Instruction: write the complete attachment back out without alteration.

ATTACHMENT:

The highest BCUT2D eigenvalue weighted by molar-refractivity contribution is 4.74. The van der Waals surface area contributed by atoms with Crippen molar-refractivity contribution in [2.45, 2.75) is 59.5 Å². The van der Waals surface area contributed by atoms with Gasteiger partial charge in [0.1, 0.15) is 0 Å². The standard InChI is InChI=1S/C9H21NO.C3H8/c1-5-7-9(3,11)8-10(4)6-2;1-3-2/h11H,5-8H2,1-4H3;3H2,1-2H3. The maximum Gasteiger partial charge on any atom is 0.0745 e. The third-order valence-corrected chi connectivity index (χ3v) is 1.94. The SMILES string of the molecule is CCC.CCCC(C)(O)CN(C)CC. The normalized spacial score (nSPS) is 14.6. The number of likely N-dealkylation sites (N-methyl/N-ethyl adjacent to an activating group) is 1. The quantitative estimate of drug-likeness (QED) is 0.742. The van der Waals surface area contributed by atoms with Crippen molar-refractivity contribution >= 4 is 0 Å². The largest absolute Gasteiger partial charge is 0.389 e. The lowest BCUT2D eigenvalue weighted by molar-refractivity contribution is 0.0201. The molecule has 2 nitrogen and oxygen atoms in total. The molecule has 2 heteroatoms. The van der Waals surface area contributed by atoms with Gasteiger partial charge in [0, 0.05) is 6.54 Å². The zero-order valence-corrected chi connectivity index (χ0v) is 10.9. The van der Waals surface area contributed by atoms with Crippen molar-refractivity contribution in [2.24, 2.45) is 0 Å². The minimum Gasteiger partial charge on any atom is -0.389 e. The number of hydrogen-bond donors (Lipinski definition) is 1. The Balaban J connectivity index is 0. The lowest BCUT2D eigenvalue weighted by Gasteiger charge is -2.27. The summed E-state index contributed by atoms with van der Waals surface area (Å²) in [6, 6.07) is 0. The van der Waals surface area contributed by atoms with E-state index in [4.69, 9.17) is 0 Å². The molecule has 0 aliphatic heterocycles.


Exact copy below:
The highest BCUT2D eigenvalue weighted by molar-refractivity contribution is 4.74. The van der Waals surface area contributed by atoms with Crippen molar-refractivity contribution in [2.45, 2.75) is 59.5 Å². The van der Waals surface area contributed by atoms with Gasteiger partial charge in [0.1, 0.15) is 0 Å². The standard InChI is InChI=1S/C9H21NO.C3H8/c1-5-7-9(3,11)8-10(4)6-2;1-3-2/h11H,5-8H2,1-4H3;3H2,1-2H3. The maximum Gasteiger partial charge on any atom is 0.0745 e. The third-order valence-corrected chi connectivity index (χ3v) is 1.94. The SMILES string of the molecule is CCC.CCCC(C)(O)CN(C)CC. The normalized spacial score (nSPS) is 14.6. The number of likely N-dealkylation sites (N-methyl/N-ethyl adjacent to an activating group) is 1. The quantitative estimate of drug-likeness (QED) is 0.742. The van der Waals surface area contributed by atoms with Crippen molar-refractivity contribution >= 4 is 0 Å². The largest absolute Gasteiger partial charge is 0.389 e. The lowest BCUT2D eigenvalue weighted by molar-refractivity contribution is 0.0201. The molecule has 2 nitrogen and oxygen atoms in total. The molecule has 2 heteroatoms. The van der Waals surface area contributed by atoms with Gasteiger partial charge in [0, 0.05) is 6.54 Å². The zero-order valence-corrected chi connectivity index (χ0v) is 10.9. The van der Waals surface area contributed by atoms with Crippen molar-refractivity contribution in [2.24, 2.45) is 0 Å². The minimum Gasteiger partial charge on any atom is -0.389 e. The number of hydrogen-bond donors (Lipinski definition) is 1. The Balaban J connectivity index is 0. The lowest BCUT2D eigenvalue weighted by Gasteiger charge is -2.27. The summed E-state index contributed by atoms with van der Waals surface area (Å²) in [6, 6.07) is 0. The van der Waals surface area contributed by atoms with E-state index in [4.69, 9.17) is 0 Å². The molecule has 0 aliphatic heterocycles.